As Labor Day 2020 begins to wind down – it is late Monday afternoon where I am – and we all get into “regular work week” mindset, I fervently hope that this is the last one that takes place during a Trump Presidency. I’m still angry about his “just-for-show” patriotism and his pretense at caring about America’s military forces and veterans. I happen to believe The Atlantic’s revelation that he calls military personnel – especially those that have given their lives in battle – as “suckers” and “losers.”

I know that Trump’s “base” – the closest to a Stalin-like cult of personality that I have seen in American politics – is in denial, but the comments attributed to the 45th President are not out of character for Donald Trump. Not in the slightest. After all, no one in the Trump family has served in the military since his grandfather fled from Germany to the U.S. to avoid obligatory military service there in the late 19th Century. His father, Fred Trump, Sr. didn’t serve during World War II, and the President famously got several deferments from the draft during the Vietnam War. Some were granted because he was in college, but after becoming eligible once he earned his degree, his father bought off a doctor who certified Trump as being unfit for military duty due to “bone spurs” in his feet.

I mean, just look at this statement from a Trump supporter on a social media post by The Hill related to Trump’s pushback on the Atlantic article:

[O]nly the most nieve [sic], and hate mongers would think he did.

Trump has used his own private plane to bring home US Soldiers. He has used that same plane to bring families to their wounded loved ones. He has stepped into his limousine and asked the driver to take him to Arlington just to pay his respect. He has also been at Dover Airbase when our military dead have been brought home. This man has more respect for our Military than possibility any other President in history. Use your brain start thinking, lose the hate!

Hopefully next Labor Day, we won’t have Donald Trump occupying the Oval Office anymore.

Published by Alex Diaz-Granados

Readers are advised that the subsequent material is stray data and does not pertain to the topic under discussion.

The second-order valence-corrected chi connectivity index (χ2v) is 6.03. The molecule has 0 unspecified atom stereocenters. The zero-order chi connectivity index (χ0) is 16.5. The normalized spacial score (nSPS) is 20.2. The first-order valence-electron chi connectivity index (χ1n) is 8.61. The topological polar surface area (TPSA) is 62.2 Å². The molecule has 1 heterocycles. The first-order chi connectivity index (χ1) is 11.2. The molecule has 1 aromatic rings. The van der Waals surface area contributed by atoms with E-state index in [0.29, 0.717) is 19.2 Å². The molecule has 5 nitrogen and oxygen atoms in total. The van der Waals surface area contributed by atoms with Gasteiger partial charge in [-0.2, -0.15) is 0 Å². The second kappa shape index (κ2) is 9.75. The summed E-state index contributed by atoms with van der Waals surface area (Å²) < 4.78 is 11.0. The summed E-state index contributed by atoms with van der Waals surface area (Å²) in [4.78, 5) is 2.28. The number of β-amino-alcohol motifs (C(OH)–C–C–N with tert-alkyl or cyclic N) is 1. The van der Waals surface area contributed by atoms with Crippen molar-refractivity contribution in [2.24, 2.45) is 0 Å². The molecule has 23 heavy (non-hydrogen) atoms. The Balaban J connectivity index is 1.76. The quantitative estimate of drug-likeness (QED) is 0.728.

Alex Diaz-Granados (1963- ) began writing movie reviews as a staff writer and Entertainment Editor for his high school newspaper in the early 1980s and was the Diversions editor for Miami-Dade Community College, South Campus' student newspaper for one semester. Using his experiences in those publications, Alex has been raving and ranting about the movies online since 2003 at various web sites, including Amazon, Ciao and Epinions. In addition to writing reviews, Alex has written or co-written three films ("A Simple Ad," "Clown 345," and "Ronnie and the Pursuit of the Elusive Bliss") for actor-director Juan Carlos Hernandez. You can find his reviews and essays on his blogs, A Certain Point of View and A Certain Point of View, Too.

7 thoughts on “Musings & Thoughts, Labor Day 2020

      1. To be honest, I think the Atlantic story might have done some damage in a certain segment of the conservative camp, but not among his more fanatical followers. Trump supporters are the closest thing to “Personality Cults” such as the ones in North Korea and in Stalin’s Russia.

        Liked by 1 person

      2. I agree. I honestly don’t get it. I used to think it was about hanging onto their right to be racists, but if that were all it is, I think this would tip them over the edge due to their hyper-valuing of the military. I can’t believe people can still follow him when he’s the antithesis to all that they claim to value.